jesus is lord

jesus is lord

From the United Church of Christ newsroom:

Jesus sole head of church, Thomas affirms
Written by Will Matthews
Tuesday, 28 June 2005

Refuting claims to the contrary, the Rev. John H. Thomas, general minister and President of the UCC, unequivocally re-affirmed Monday that “Jesus Christ is the sole head of the church, Son of God and Savior.”

In a letter submitted to the Bergen County Record, Thomas responded to a story that appeared in the New Jersey newspaper June 15 that centers on a proposed General Synod resolution.

The proposed resolution, slated to be debated by close to 1,000 General Synod delegates who will gather in Atlanta this week, asks the UCC to affirm the Lordship of Jesus.

The story quotes the pastor of a New Jersey UCC church that is one of a handful of sponsors of the proposed resolution as saying that denominational leaders are “fuzzy” about their belief in God.

But Thomas in his letter said such a statement couldn’t be farther from the truth and that the UCC in fact is firmly grounded in its belief in both God and Jesus as “our crucified and risen Lord.”

“Our faith is not in a book or tradition, but a Sovereign who is risen, is present with us and thus a Word that ‘still speaks,’” Thomas wrote.

The resolution, sponsored by eight geographically-diverse congregations, asserts that the greatest issue currently facing the denomination is whether to acknowledge the Lordship and divinity of Jesus.

But Thomas in his letter said the question is a moot point.

“When the delegates to the 25th General Synod of the United Church of Christ gather for opening worship in Atlanta on July 1, they will join in an affirmation of baptism that begins with the public confession of the triune God, including belief in ‘Jesus Christ, the only one begotten of God before all worlds.’”

The full text of Thomas’ letter, as well as the link to the June 15 Bergen County Record story follows:

Letter to the Editor:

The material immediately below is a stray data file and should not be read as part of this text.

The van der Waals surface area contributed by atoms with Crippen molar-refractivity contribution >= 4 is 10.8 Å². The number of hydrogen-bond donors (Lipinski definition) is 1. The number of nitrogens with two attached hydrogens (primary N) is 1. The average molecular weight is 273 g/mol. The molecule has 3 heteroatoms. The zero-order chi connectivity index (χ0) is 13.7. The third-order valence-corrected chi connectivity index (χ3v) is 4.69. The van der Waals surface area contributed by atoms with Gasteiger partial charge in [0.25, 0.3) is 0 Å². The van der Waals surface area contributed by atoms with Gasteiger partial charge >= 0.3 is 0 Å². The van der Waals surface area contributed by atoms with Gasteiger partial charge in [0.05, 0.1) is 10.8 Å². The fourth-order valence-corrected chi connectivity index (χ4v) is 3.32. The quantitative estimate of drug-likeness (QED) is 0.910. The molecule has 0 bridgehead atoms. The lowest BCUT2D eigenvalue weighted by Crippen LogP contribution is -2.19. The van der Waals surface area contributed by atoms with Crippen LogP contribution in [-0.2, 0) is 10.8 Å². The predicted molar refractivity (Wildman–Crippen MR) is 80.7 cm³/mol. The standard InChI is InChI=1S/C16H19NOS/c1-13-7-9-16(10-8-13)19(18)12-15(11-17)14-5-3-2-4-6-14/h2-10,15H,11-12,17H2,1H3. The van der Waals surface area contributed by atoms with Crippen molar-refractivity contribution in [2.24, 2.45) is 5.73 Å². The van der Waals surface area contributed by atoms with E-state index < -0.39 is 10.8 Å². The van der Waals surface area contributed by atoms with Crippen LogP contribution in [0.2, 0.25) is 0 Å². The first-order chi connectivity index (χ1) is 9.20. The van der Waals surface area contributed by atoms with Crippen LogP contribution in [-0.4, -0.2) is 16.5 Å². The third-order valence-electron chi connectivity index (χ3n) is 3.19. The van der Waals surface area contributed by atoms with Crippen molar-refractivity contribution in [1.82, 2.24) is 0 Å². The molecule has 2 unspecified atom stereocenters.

It will take more than a resolution to the General Synod and an article in a local newspaper to create an identity crisis for the United Church of Christ. The fact is, the only reason we can use a comma along side our more traditional emblem of the cross, crown, and orb, is because of our confession that “Jesus Christ is the sole head of the church, Son of God and Savior.” Our faith is not in a book or a tradition, but a Sovereign who is risen, is present to us, and thus a Word that “still speaks.”

Ask anyone baptized using the liturgical rite of the United Church of Christ Book of Worship: “Do you profess Jesus Christ as Lord and Savior?” Ask worshipers in our local churches who Sunday after Sunday read from the United Church of Christ Statement of Faith, printed in our hymnal, “In Jesus Christ the man of Nazareth, our crucified and risen Lord, God has come to us and shared our common lot, conquering sin and death and reconciling the world to God’s self.” Ask our ecumenical partners, including Lutherans, Presbyterians, Disciples, and members of the Reformed Church in America who as recently as1997 recognized the UCC as a “church where the gospel is rightly preached.” Ask Christians around the world who share fellowship with the United Church of Christ in the World Council of Churches on the basis of our common confession of “the Lord Jesus Christ as God and Savior according to the scriptures.” Ask our pastors who affirm at their ordination that they “hear the word of God in the scriptures of the Old and New Testaments,” and who “accept the word of God as the rule of Christian faith and practice.”

When the delegates to the 25th General Synod of the United Church of Christ gather for opening worship in Atlanta on July 1, they will join in an affirmation of baptism that begins with the public confession of the triune God, including belief in “Jesus Christ, the only one begotten of God before all worlds.” In the remembrance of these baptismal vows, the delegates will begin five days of listening for the living Word from the living Christ, a Stillspeaking God whose voice is never bound by the periods of time, culture, or convention.

The Rev. John H. Thomas
General Minister and President
United Church of Christ

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